One might say that managing expectations becomes much easier with an agile approach like Scrum.
In stead of waiting for months before there is any result visible the Scrum approach delivers results each iteration (each sprint), thus building trust and creating positive energy.
I would argue that managing expectations is much more challenging than one would think and that a Scrummaster should spend a lot of time managing these expectations.
First of all Scrum (or Agile) project management is new to most people.
The first reaction is either “that will never work” (it was in my case 🙂 ) or “wow, this is great, we can achieve anything now”.
Without previous experience expectations are not realistic.
To overcome the initial doubts sales people often tend to focus only on the positive aspects of Scrum.
The customer is told that the Scrum approach is more effective than a waterfall approach and delivers more functionality in less time.This is because within Scrum a multifunctional team works together and the focus is geared on the customers requirements and not on documents. This is also because the team has a very professional test process so that technical issues almost never occur.
Furthermore the customer is told that they can change the scope on a detailed level anytime, almost without penalty in time, budget or quality. This is because a Scrum project has a rolling approach to analysis and design. Each new sprint the design is complemented with new features and changing features that are not documented yet do not cost anything.
There are a couple of prerequisites to make this statement true.
You need a disciplined team that can focus on the results of one sprint and makes that a team effort.
Usually the people in the team have not worked together before and need some time to become effective (Michael James, my Scrum trainer told me that a team goes through the process of “Forming, Storming, Norming, Performing”).
The test process within the team needs to be efficient, repeatable and generally on a highly professional level. Without proper “proof” that the solution created within the sprint is a good one that complies to both functional and technical requirements, there is a big chance that issues arise later on thus compromising progress.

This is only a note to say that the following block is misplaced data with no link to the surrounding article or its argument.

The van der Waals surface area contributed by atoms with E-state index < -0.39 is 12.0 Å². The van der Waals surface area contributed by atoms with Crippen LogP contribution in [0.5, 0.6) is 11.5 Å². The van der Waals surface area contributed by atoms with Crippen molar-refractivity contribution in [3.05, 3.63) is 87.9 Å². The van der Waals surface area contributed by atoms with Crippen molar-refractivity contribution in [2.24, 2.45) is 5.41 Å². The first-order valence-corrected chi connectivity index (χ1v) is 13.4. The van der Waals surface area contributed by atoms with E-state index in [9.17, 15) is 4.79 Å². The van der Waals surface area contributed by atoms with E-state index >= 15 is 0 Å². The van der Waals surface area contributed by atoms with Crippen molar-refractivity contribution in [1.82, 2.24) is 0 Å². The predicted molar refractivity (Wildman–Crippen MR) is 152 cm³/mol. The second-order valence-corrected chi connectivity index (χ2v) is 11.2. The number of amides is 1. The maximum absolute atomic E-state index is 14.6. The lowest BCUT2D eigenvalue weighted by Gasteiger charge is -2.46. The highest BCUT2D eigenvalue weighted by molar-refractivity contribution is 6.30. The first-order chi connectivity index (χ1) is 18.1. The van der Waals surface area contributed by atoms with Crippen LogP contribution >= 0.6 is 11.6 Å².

Usually the test process is not that professional and lots of technical issues frustrate the learning process.
Both supplier and customer must be able to breakdown the solution in small pieces and work only on these small pieces.
For both parties this is a big change in thinking. It is not what they are used to and even seems counterproductive (but isn’t).
Both customer and supplier must be able to delegate control to the team. In order to raise productivity the team needs the authority to make it’s own decisions (and also must be capable to).
Usually both project manager and business executive are accustomed to “stay in control” by using all kinds of formal procedures and documents.
Probably there are a couple more prerequisites…. 😉
The reality is that while it is very difficult to create a hyper performing team, a lot of the aspects described above also do occur with more traditionally approached projects and the agile approach still will be more effective.
The problem occurs when the customer expects a hyper performing team and only receives well performing results.
So what is the role of the Scrummaster in this?
One role of the Scrummaster is to advocate and monitor the Scrum process.
I think it is essential that realism is a big part of that.
“No, the first few sprints probably will not deliver any tangible results… this is because we need to learn to work together and need to get our test process working”.
The Scrummaster must be able to communicate both the positives and the negatives of Scrum and still have a compelling story.
The team needs to know that they are given some time to get accustomed to each other and get a performing process together.
The customer needs to know that the start will be slow but that the team will make it up later on (and if not we will find out very soon and can do something about it).